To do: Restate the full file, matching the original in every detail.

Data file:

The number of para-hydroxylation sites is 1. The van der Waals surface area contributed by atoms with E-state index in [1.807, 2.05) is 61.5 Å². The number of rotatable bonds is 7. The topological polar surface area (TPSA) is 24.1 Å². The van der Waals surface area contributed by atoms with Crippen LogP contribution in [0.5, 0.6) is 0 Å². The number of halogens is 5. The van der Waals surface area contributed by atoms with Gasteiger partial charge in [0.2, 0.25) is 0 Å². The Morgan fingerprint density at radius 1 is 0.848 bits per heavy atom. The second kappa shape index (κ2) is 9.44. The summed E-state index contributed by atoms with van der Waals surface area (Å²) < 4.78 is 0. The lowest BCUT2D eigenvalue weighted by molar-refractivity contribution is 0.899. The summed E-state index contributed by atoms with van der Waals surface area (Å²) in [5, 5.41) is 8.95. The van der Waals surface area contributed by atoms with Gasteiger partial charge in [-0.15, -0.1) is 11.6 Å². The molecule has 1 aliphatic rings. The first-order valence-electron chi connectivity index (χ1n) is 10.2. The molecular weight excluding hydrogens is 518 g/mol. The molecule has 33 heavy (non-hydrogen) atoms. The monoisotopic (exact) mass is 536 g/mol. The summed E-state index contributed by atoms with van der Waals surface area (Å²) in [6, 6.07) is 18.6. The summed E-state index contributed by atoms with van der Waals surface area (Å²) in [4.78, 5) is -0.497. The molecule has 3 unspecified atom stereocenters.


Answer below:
The number of para-hydroxylation sites is 1. The van der Waals surface area contributed by atoms with E-state index in [1.807, 2.05) is 61.5 Å². The number of rotatable bonds is 7. The topological polar surface area (TPSA) is 24.1 Å². The van der Waals surface area contributed by atoms with Crippen LogP contribution in [0.5, 0.6) is 0 Å². The number of halogens is 5. The van der Waals surface area contributed by atoms with Gasteiger partial charge in [0.2, 0.25) is 0 Å². The Morgan fingerprint density at radius 1 is 0.848 bits per heavy atom. The second kappa shape index (κ2) is 9.44. The summed E-state index contributed by atoms with van der Waals surface area (Å²) < 4.78 is 0. The lowest BCUT2D eigenvalue weighted by molar-refractivity contribution is 0.899. The summed E-state index contributed by atoms with van der Waals surface area (Å²) in [5, 5.41) is 8.95. The van der Waals surface area contributed by atoms with Gasteiger partial charge in [-0.15, -0.1) is 11.6 Å². The molecule has 1 aliphatic rings. The first-order valence-electron chi connectivity index (χ1n) is 10.2. The molecular weight excluding hydrogens is 518 g/mol. The molecule has 33 heavy (non-hydrogen) atoms. The monoisotopic (exact) mass is 536 g/mol. The summed E-state index contributed by atoms with van der Waals surface area (Å²) in [6, 6.07) is 18.6. The summed E-state index contributed by atoms with van der Waals surface area (Å²) in [4.78, 5) is -0.497. The molecule has 3 unspecified atom stereocenters.